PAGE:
Rothemund's "scaffolded origami" involves folding long, single strands of DNA into arbitrary two-dimensional shapes using a raster fill technique. DNA "helper" strands fold the scaffold into the proper formation. Design and synthesis are so simple that even a high school student could do it, he said, but that doesn't mean some automated CAD tools aren't needed.
"In making these shapes, I did a lot of things manually," Rothemund said. "I used the computer as glorified graph paper and determined the architecture of the design by hand." There's a lot of room for optimization in the design of DNA sequences, he noted.
The potential benefits of DNA self-assembly were further demonstrated in a paper presented by Chris Dwyer, assistant professor of electrical and computer engineering at Duke University. His work involves shaping DNA strands into self-assembled grids that could potentially produce patterns relevant to logic circuitry.
Dwyer's price is hard to beat. His paper said he was able to generate 1012 to 1014 structures for a materials cost of $40, with approximately 60 percent yield. This can be done in a 60-microliter reaction volume. "The technology is here, and it's time to start thinking about architectures and systems," Dwyer said.
His research group currently has tools for cluster-based sequence optimization, layout and assembly. Dwyer's "wish list" includes yield-aware design optimization, refined device models and better, automated full-custom layout.
CAD for lab-on-a-chip
One of the most futuristic nanodevices is the biofluidic microchip, which includes lab-on-a-chip devices that can take a fluid sample and run a biochemical analysis. Portable analysis is the driving need, said Tamal Mukherjee, professor of electrical and computer engineering at Carnegie Mellon University.
"We eventually want to get to something like Mr. Spock and his tricorder," he said. With a lab-on-chip, Mukherjee noted, a user might be able to identify the virus that's making a child sick, transmit the DNA sequence to a pharmacy and get the correct treatment right away.
Some lab-on-chip devices transfer droplets using electrical fields. Others use pressure or voltage to move fluids through channels. Subsystems handle functions such as injection, mixing, separation and reaction. But it's a lot like system-on-chip design, Mukherjee said, in that it involves a limited set of library elements that are replicated many times.
Lab-on-chip designers must size microfluidic channels and determine electrokinetic drive voltages. The designers perform simulation, optimization, placement and routing. Mukherjee described a hierarchical decomposition approach that uses "Spice-like" code to assemble the design. It uses a library of parameterized models for wells, mixers, reactors, injectors, separators and splitters.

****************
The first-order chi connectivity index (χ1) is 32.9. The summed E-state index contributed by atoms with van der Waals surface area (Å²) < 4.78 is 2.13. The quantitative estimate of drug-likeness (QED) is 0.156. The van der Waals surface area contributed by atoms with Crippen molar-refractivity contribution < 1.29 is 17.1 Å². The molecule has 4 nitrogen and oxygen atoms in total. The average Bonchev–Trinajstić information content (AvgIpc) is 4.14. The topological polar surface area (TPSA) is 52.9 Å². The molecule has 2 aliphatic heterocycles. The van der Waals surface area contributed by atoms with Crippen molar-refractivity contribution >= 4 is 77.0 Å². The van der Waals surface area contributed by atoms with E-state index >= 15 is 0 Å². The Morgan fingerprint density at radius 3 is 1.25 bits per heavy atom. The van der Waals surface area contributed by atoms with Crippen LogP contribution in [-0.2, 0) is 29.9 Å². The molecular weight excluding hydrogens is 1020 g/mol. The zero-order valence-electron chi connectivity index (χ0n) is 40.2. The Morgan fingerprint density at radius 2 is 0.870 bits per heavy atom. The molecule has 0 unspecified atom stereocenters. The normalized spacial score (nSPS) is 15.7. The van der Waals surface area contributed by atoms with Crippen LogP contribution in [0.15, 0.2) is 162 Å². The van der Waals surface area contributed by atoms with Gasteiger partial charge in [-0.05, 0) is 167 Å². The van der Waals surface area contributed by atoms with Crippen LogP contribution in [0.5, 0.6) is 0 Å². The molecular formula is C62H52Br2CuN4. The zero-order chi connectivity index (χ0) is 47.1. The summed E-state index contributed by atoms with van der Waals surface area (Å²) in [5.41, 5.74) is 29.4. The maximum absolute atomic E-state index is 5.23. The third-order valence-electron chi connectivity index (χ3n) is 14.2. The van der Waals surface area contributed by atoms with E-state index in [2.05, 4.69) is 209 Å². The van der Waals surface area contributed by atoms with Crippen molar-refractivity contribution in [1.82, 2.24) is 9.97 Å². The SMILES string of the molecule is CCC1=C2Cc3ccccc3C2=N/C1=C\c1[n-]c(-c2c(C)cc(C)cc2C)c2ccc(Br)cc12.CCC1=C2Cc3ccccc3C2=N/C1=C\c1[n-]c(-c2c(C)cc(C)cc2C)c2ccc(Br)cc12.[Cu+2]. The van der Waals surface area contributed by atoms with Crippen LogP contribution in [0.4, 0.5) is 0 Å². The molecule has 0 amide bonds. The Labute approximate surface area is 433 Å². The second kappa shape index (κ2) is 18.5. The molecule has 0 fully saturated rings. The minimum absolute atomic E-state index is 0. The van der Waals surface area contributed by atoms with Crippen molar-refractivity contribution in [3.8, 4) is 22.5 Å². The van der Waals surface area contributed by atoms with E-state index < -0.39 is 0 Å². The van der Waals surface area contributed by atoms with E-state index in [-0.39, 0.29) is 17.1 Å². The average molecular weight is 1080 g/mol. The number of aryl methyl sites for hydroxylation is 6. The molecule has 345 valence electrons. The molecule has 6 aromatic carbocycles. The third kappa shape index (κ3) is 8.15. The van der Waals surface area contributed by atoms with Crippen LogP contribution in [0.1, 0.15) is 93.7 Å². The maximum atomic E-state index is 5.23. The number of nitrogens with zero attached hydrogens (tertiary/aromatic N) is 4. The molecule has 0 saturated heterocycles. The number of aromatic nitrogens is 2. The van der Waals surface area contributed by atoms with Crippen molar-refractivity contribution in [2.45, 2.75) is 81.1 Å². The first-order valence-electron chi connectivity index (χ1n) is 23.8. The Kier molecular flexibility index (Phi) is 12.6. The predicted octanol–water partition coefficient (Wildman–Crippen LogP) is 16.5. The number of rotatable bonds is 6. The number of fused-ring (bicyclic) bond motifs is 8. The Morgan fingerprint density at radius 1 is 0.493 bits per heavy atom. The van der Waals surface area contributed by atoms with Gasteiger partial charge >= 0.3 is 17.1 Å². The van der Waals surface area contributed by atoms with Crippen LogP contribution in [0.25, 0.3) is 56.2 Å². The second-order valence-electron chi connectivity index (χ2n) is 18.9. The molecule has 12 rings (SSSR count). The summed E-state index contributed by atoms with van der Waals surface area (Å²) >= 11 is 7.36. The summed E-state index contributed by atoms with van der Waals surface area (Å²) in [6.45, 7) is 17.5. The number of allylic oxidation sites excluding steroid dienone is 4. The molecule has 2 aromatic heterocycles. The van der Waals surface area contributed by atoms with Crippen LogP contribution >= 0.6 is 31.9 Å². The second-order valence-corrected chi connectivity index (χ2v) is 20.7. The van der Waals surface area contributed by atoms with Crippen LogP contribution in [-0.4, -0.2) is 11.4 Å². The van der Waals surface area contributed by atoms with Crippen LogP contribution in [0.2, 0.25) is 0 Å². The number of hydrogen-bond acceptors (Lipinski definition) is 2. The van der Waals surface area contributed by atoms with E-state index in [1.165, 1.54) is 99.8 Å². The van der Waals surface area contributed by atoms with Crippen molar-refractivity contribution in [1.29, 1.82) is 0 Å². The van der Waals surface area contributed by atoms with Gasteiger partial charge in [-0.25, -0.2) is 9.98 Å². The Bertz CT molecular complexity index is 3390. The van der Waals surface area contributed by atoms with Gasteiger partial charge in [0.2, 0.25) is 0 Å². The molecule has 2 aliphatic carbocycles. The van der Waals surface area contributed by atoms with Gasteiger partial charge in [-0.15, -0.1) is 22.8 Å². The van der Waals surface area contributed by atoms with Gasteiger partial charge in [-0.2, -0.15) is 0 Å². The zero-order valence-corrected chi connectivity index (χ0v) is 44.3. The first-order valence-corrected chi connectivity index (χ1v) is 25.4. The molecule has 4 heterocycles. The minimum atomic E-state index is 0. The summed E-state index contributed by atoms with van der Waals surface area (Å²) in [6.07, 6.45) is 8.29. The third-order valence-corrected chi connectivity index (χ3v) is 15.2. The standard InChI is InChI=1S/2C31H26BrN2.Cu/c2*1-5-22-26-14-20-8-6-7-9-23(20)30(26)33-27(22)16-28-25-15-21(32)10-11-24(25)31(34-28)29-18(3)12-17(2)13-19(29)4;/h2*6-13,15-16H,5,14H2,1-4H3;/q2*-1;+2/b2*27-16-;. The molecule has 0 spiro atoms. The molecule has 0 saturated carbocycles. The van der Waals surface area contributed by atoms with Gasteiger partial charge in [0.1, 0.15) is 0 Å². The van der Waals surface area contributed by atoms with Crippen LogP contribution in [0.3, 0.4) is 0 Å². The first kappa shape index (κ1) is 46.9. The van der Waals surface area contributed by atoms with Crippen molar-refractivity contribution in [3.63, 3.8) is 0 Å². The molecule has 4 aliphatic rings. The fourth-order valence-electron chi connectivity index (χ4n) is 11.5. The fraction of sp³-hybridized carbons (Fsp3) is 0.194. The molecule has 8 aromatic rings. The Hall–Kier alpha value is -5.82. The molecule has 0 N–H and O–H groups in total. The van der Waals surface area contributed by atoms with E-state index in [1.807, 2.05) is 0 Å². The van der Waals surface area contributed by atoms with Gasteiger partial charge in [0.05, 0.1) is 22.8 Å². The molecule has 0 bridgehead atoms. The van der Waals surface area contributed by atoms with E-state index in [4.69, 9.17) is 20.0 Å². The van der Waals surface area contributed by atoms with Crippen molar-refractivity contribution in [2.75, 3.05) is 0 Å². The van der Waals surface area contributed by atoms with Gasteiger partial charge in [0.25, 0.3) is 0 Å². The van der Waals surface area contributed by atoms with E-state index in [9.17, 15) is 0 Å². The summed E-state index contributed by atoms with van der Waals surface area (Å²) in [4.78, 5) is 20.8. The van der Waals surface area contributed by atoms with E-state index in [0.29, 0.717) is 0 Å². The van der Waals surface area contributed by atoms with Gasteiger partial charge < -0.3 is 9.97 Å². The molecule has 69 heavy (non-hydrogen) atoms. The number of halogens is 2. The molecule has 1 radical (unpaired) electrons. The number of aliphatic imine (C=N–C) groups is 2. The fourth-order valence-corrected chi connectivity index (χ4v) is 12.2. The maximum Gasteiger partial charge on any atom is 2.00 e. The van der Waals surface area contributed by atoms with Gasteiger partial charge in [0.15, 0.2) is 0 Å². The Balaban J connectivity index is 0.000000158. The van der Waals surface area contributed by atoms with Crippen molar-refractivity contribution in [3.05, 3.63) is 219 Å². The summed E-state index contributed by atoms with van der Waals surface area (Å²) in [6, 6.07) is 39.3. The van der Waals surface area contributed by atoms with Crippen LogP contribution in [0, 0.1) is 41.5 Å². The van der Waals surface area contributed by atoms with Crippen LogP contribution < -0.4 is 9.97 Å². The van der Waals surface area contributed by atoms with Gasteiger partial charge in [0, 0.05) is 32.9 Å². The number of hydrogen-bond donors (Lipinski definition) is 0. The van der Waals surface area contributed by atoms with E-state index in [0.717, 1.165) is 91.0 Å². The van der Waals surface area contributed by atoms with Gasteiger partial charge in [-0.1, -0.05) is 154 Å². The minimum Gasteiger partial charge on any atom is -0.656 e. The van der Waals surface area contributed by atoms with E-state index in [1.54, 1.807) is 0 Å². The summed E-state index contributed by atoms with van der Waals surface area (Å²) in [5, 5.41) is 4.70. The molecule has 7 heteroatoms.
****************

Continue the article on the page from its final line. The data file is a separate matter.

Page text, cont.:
In addition to simulation and optimization, these models can be used to perform physical synthesis. Properties and constraints are used to floor-plan subsystems, determine placement of components such as wells and route subsystems to wells.
"We're focused at the circuit level," Mukherjee said. "We still haven't addressed architecture or protocol optimization."
Small world after all
From a CAD perspective, said Seth Goldstein, associate professor of electrical and computer engineering at Carnegie Mellon University, it's not so much the technology that's important it's the revolution in system design made possible by the availability of massive numbers of nanoscale devices.
Because we'll have so many devices, Goldstein said, it's inevitable that reconfigurable computing will be needed to speed time-to-market and reduce manufacturing costs. Asynchronous architectures will reduce power, solve timing problems and aid defect tolerance. Spatial computing, which optimizes for wires at the expense of using more computational nodes, will reduce power and wire delay.
This scenario calls for significant new EDA developments, including very high-level synthesis and tools that can handle asynchronous design. "There's no reason at all that humans should be involved in the verification process from models on down," Goldstein said.
Such statements make it clear that the real design challenge for nanotechnology is not RLC modeling for carbon nanotubes, but figuring out how to take billions of devices and build something useful quickly.